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Assisted dying committee to hold final public meeting


The Joint Oireachtas Committee on Assisted Dying will hold its final public meeting today, before its 14 members draft their final report which is due to be published on 20 March.

The committee chair, deputy Michael Healy-Rae, said that representatives from the Department of Health and the HSE will be the final witnesses to give evidence.

He said: “We welcome the opportunity to discuss what a potential system for assisted dying would look like, if it was introduced, and what the alternative policies are surrounding end of life and palliative care.”

The Independent TD for Kerry noted that HSE representatives could not give commentary on exact requirements for implementation because there is no legislation currently in place for assisted dying.

However he added: “They can provide the committee with some of the issues that they, as clinicians, consider need further thought – based on previous testimonies from witnesses to the committee.

In an opening statement to the committee, which has been seen by RTÉ News, the HSE National Clinical Director for Integrated Care and Consultant Psychiatrist for Older People, Dr Siobhán Ní Bhriain, identifies six areas which the committee needs to consider – including vulnerable citizens, impact on healthcare workers and patient safety.

Dr Ní Bhriain says: “It is the conclusion of the senior clinical group in the HSE that there are significant supports, both legal and medical, in place in Ireland to enable people to die in a dignified way.”

She added: “People do have a right to refuse life-sustaining treatment and there is access nationally to palliative care services. The Draft Palliative Care Policy will further enhance and embed palliative care across the spectrum of healthcare provision in Ireland. Legal protections also form a strong part of other areas of clinical care, such as the Mental Health Act.”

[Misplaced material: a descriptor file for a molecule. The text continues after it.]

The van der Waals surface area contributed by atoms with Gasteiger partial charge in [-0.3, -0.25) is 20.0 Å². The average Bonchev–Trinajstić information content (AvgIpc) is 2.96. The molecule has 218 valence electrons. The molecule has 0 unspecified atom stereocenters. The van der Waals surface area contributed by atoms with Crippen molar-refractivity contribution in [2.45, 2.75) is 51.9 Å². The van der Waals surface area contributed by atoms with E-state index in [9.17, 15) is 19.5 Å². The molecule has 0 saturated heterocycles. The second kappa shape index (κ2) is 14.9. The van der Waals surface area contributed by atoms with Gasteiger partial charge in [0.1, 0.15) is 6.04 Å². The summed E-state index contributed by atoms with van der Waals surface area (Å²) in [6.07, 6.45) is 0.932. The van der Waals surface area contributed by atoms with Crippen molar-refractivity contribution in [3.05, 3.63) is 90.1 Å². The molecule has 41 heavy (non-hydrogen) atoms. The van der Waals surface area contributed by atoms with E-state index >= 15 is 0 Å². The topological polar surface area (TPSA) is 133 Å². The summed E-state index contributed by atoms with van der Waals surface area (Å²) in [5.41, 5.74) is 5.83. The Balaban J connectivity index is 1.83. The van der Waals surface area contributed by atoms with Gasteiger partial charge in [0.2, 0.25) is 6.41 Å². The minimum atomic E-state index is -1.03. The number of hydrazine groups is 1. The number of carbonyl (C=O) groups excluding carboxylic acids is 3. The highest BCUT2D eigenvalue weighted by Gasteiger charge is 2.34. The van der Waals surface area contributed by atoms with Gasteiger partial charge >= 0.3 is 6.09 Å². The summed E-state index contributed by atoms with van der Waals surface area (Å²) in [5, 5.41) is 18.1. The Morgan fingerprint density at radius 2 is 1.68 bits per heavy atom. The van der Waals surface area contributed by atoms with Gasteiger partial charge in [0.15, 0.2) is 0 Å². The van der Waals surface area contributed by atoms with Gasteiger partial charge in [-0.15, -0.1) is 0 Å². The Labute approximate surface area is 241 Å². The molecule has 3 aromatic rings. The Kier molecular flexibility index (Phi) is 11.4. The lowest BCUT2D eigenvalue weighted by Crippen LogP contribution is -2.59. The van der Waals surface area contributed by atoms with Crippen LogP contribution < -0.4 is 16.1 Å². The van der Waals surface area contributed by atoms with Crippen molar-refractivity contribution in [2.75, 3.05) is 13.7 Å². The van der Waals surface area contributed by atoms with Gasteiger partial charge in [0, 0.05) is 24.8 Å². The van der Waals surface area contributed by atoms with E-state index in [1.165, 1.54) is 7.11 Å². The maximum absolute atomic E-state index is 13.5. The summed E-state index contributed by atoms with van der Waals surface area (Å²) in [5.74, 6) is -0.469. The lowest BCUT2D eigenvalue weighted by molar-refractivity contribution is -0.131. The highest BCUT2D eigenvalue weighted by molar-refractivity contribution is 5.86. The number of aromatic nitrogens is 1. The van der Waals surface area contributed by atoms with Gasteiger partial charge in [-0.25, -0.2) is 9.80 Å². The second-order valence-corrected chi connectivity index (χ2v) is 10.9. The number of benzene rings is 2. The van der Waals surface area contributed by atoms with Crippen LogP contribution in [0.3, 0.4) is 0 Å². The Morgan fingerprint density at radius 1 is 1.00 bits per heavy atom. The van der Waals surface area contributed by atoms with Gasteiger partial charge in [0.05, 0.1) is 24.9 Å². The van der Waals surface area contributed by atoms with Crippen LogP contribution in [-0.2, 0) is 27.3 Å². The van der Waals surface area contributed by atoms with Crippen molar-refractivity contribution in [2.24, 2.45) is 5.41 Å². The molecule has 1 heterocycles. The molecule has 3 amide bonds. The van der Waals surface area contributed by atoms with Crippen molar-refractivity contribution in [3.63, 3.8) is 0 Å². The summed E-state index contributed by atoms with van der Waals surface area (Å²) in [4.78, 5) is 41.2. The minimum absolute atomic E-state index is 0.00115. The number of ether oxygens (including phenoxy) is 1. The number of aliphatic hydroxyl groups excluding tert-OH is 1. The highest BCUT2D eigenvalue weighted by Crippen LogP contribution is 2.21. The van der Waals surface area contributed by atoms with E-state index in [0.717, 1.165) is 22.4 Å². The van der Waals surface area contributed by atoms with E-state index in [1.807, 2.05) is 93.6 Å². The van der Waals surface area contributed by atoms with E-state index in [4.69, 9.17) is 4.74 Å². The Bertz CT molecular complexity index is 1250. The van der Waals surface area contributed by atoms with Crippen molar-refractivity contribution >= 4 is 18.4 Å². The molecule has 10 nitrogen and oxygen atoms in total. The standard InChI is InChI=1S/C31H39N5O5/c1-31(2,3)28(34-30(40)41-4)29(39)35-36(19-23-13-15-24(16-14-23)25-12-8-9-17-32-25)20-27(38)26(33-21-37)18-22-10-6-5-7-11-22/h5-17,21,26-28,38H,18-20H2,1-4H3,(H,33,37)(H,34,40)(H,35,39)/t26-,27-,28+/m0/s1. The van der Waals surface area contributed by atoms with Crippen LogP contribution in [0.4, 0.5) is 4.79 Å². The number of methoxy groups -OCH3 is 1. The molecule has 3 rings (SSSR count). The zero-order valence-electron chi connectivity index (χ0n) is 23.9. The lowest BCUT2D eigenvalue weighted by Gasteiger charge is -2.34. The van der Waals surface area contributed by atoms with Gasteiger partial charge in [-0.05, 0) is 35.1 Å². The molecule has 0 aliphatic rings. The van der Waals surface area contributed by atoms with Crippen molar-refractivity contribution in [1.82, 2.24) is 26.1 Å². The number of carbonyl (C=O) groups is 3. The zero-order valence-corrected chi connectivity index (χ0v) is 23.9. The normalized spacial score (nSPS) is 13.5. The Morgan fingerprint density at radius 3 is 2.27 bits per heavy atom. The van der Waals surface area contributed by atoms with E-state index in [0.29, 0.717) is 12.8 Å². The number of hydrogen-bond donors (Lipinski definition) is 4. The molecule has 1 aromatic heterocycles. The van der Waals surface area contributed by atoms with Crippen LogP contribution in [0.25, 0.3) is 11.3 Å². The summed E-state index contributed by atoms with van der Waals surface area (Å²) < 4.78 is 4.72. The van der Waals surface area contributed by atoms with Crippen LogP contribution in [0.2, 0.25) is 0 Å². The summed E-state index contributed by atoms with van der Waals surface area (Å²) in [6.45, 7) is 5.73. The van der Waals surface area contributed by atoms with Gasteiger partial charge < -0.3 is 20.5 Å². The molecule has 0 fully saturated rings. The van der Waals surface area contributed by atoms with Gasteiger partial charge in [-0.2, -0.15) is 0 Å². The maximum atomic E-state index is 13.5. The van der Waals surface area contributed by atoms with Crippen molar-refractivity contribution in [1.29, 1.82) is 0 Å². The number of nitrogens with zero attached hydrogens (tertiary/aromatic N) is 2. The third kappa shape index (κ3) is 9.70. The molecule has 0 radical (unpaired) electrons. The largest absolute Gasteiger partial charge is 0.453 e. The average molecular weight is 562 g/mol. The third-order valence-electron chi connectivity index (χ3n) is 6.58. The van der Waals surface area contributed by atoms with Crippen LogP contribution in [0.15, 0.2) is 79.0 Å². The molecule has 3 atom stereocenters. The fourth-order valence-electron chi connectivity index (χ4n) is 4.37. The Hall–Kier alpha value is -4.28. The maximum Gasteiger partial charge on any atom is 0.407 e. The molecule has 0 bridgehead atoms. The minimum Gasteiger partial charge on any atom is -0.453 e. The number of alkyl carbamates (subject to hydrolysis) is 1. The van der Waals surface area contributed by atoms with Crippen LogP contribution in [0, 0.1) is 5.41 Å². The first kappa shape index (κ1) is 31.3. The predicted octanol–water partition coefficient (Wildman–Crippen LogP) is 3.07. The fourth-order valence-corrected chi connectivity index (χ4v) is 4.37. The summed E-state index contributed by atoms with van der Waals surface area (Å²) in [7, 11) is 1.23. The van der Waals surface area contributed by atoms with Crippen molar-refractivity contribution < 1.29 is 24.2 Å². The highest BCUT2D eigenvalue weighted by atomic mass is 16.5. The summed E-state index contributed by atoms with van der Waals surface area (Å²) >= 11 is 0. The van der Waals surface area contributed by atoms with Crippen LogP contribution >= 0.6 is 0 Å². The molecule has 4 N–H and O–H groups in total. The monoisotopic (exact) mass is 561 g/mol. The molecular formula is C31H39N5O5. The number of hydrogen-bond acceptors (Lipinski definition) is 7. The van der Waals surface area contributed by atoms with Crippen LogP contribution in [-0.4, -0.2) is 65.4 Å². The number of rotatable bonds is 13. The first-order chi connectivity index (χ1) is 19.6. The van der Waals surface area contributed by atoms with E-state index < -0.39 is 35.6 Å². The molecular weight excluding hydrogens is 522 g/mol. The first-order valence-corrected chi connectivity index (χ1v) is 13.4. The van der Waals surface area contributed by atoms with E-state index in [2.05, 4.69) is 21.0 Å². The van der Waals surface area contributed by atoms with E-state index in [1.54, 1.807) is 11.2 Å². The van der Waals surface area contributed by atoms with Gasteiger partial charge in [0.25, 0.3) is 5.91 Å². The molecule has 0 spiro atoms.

In her opening statement to the Committee, the Assistant Secretary at the Department of Health, Siobhán McArdle, said: “There is currently no legal basis for assisted dying in Ireland. As a result, the Department of Health does not have a policy position currently on this matter as it falls outside of existing health policy.”

She added: “The Department acknowledges the important work of this Committee and awaits the outcome and recommendations arising from your deliberations on this difficult and complex issue.”

In its final report, it is open to the committee to recommend no change; propose legislation; recommend a Citizens’ Assembly; or suggest that a plebiscite is held.

The Committee chair, Michael Healy-Rae, told RTÉ News that compiling a report will be “very, very difficult” and he acknowledged that it might be impossible to agree on a unanimous position.

He said: “The report might be based on a majority, with a minority expressing their view too.”

In a preparatory document, the Committee was informed that there are at least 27 jurisdictions around the world that already provide some form of assisted dying.

It noted that “euthanasia” involves a doctor, or healthcare professional, as the person who “acts last” with the intention of ending a life.

This differs from “assisted suicide” in which the person seeking to die “acts last” i.e. they are the one to administer the drug, or the means selected to cause death.

Over two dozen public sessions since last Summer, the TDs and Senators engaged with national and international witnesses about the morality of the issue, as well as the mechanics.


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